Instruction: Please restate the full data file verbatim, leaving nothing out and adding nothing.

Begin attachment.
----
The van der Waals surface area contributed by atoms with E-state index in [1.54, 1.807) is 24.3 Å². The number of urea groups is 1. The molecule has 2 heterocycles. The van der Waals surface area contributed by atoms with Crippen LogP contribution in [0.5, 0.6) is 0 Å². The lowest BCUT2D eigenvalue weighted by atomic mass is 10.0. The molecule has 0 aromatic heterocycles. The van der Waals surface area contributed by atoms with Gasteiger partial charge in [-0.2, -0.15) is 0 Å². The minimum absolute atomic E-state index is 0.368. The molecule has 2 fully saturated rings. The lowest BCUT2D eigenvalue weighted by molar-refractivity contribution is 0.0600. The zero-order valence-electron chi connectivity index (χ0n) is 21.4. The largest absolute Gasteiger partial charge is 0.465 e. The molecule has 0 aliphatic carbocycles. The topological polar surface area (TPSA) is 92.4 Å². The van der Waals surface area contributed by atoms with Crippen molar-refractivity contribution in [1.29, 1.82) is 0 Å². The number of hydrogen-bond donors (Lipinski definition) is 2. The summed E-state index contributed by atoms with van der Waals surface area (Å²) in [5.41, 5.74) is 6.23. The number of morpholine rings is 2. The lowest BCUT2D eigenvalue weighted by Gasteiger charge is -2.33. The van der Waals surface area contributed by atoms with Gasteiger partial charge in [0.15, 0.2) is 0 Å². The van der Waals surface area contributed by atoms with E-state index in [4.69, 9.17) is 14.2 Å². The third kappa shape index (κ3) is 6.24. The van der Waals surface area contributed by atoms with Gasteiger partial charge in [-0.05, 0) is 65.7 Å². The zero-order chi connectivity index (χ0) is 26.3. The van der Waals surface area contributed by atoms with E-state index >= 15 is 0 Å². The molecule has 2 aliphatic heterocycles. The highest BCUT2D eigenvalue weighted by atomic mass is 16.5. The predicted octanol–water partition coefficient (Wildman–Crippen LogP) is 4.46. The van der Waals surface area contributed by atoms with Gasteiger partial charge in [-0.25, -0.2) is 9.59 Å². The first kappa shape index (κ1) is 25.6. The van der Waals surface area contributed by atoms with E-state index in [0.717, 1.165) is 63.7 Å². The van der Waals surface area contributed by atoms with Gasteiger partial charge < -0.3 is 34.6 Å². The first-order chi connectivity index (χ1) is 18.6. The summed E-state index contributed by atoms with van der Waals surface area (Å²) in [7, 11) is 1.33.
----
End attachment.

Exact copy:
The van der Waals surface area contributed by atoms with E-state index in [1.54, 1.807) is 24.3 Å². The number of urea groups is 1. The molecule has 2 heterocycles. The van der Waals surface area contributed by atoms with Crippen LogP contribution in [0.5, 0.6) is 0 Å². The lowest BCUT2D eigenvalue weighted by atomic mass is 10.0. The molecule has 0 aromatic heterocycles. The van der Waals surface area contributed by atoms with Gasteiger partial charge in [-0.2, -0.15) is 0 Å². The minimum absolute atomic E-state index is 0.368. The molecule has 2 fully saturated rings. The lowest BCUT2D eigenvalue weighted by molar-refractivity contribution is 0.0600. The zero-order valence-electron chi connectivity index (χ0n) is 21.4. The largest absolute Gasteiger partial charge is 0.465 e. The molecule has 0 aliphatic carbocycles. The topological polar surface area (TPSA) is 92.4 Å². The van der Waals surface area contributed by atoms with Crippen molar-refractivity contribution in [1.29, 1.82) is 0 Å². The number of hydrogen-bond donors (Lipinski definition) is 2. The summed E-state index contributed by atoms with van der Waals surface area (Å²) in [5.41, 5.74) is 6.23. The number of morpholine rings is 2. The lowest BCUT2D eigenvalue weighted by Gasteiger charge is -2.33. The van der Waals surface area contributed by atoms with Gasteiger partial charge in [0.15, 0.2) is 0 Å². The van der Waals surface area contributed by atoms with E-state index in [4.69, 9.17) is 14.2 Å². The third kappa shape index (κ3) is 6.24. The van der Waals surface area contributed by atoms with Gasteiger partial charge in [-0.05, 0) is 65.7 Å². The zero-order chi connectivity index (χ0) is 26.3. The van der Waals surface area contributed by atoms with E-state index >= 15 is 0 Å². The molecule has 2 aliphatic heterocycles. The highest BCUT2D eigenvalue weighted by atomic mass is 16.5. The predicted octanol–water partition coefficient (Wildman–Crippen LogP) is 4.46. The van der Waals surface area contributed by atoms with Gasteiger partial charge in [-0.25, -0.2) is 9.59 Å². The first kappa shape index (κ1) is 25.6. The van der Waals surface area contributed by atoms with E-state index in [0.717, 1.165) is 63.7 Å². The van der Waals surface area contributed by atoms with Gasteiger partial charge < -0.3 is 34.6 Å². The first-order chi connectivity index (χ1) is 18.6. The summed E-state index contributed by atoms with van der Waals surface area (Å²) in [7, 11) is 1.33.